In “The First Lady,” Eleanor fights segregation, secures asylum for dozens of World War II refugees and plays an outsize role in the formation of the United Nations. Some decades later, Betty, too, defies the conventions of upper-class femininity by speaking out about her mastectomy and struggles with addiction. But Michelle Obama’s legacy has yet to be fully written, which may be why, despite Davis’s meticulous mimicry of her character’s tics and movements, her scenes feel the least consequential.
Eleanor and Betty eventually win over hearts and minds by testing the limits of a role they never wanted. The series correctly observes that Michelle is under much greater scrutiny than her White predecessors; a rare misstep on the 2008 campaign trail instantly gets the “angry Black woman” label pinned on her. “The First Lady” is convincing enough when it traverses the cracks in the marriage between “Meesh,” as she’s called by her loved ones, and Barack (O.T. Fagbenle) — in Chicago, she finds his politics too idealistic, and in the Oval Office, his tactics overly cautious. There are also tantalizing hints that their approaches to Blackness often diverge; when they meet, she’s a child of the South Side with a bone-deep familiarity with its injustices, while he’s writing a book chronicling his search for his identity.
But much of present-day Michelle’s plotlines are about how she’s told to tamp herself down, most often by her husband’s chief of staff Rahm Emanuel (Michael Aronov) — a realistic scenario, but not exactly riveting TV. Jayme Lawson steals every scene she’s in as the younger Michelle, but even on a show as padded with extraneous incidents as this one, we don’t need to see the future first lady being dissuaded from applying to Princeton by a prejudiced guidance counselor or mistaken for a maid by the mother of a college roommate. Michelle Obama’s time in the White House simply needs more time for it to be satisfyingly narrativized; she has decades yet to finish her story.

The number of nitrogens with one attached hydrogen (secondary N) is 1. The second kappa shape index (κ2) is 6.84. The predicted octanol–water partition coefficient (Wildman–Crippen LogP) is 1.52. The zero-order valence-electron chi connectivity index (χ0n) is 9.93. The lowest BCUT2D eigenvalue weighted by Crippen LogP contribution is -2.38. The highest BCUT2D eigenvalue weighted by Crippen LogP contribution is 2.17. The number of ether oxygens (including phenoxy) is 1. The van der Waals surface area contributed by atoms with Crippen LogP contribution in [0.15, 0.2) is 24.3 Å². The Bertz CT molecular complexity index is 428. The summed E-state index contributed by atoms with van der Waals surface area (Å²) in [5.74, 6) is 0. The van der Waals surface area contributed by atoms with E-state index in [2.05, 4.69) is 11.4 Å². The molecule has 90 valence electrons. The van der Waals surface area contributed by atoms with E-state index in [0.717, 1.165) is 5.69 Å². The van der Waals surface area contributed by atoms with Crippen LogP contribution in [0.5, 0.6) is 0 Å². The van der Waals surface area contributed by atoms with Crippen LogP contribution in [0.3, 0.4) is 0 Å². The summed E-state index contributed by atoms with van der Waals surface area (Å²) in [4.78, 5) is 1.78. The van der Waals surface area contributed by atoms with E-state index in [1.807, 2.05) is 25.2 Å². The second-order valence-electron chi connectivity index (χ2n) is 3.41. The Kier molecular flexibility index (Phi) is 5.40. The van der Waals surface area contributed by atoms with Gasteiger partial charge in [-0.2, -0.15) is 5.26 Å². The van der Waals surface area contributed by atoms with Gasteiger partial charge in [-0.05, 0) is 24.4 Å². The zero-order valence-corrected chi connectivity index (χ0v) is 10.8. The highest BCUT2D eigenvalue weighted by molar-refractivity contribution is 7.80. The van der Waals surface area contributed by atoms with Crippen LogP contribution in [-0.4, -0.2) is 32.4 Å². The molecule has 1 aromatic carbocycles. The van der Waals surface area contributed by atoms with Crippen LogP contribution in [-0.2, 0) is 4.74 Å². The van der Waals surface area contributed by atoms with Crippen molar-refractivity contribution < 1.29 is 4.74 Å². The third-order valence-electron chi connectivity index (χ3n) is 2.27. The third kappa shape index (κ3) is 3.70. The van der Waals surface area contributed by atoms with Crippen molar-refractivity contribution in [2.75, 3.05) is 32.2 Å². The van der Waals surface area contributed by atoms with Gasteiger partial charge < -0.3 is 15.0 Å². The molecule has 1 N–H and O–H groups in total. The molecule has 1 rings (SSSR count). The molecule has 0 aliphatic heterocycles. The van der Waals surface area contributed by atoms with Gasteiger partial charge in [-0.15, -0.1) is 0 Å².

“The First Lady” owes its eminent watchability to its episodic structure, which organizes each hour by theme: how they fell in love with their husbands, dealt with the pressing issues of the day and, finally, adjusted back to civilian life. (Having been waited on as the first lady for so long, Eleanor, for instance, is confounded by the kitchen appliances in the house she moves into after Franklin’s death.) The throughlines between the women emphasize their similarities, especially in seeing their hopes for a life outside their husbands’ ambitions dashed — and for Eleanor and Michelle, a more serious position in the White House never considered despite their prodigious talents and wealth of knowledge.
That’s the central paradox of our veneration for first ladies: a job well done despite never wanting the responsibility — the cult of wifely self-sacrifice. (If a theoretical first lady confessed to coveting the role, she’d immediately be called a Lady Macbeth.) One has to wonder how much further we’ll have to wait until female politicians — women who want more direct access to power and influence, rather than channeling their desires through an important man — are, on the whole, as beloved as first ladies.
For all the lavish production values, Emmy-baiting performances and quasi-feminist cheerleading of a series like “The First Lady,” there’s something abidingly desultory about a series premise that, rather than interrogating a brutal system, salutes the few women who endured it by carving out exceptions for themselves. But then again, what’s more American than that?
The First Lady (one hour) premieres Sunday at 9 p.m. on Showtime.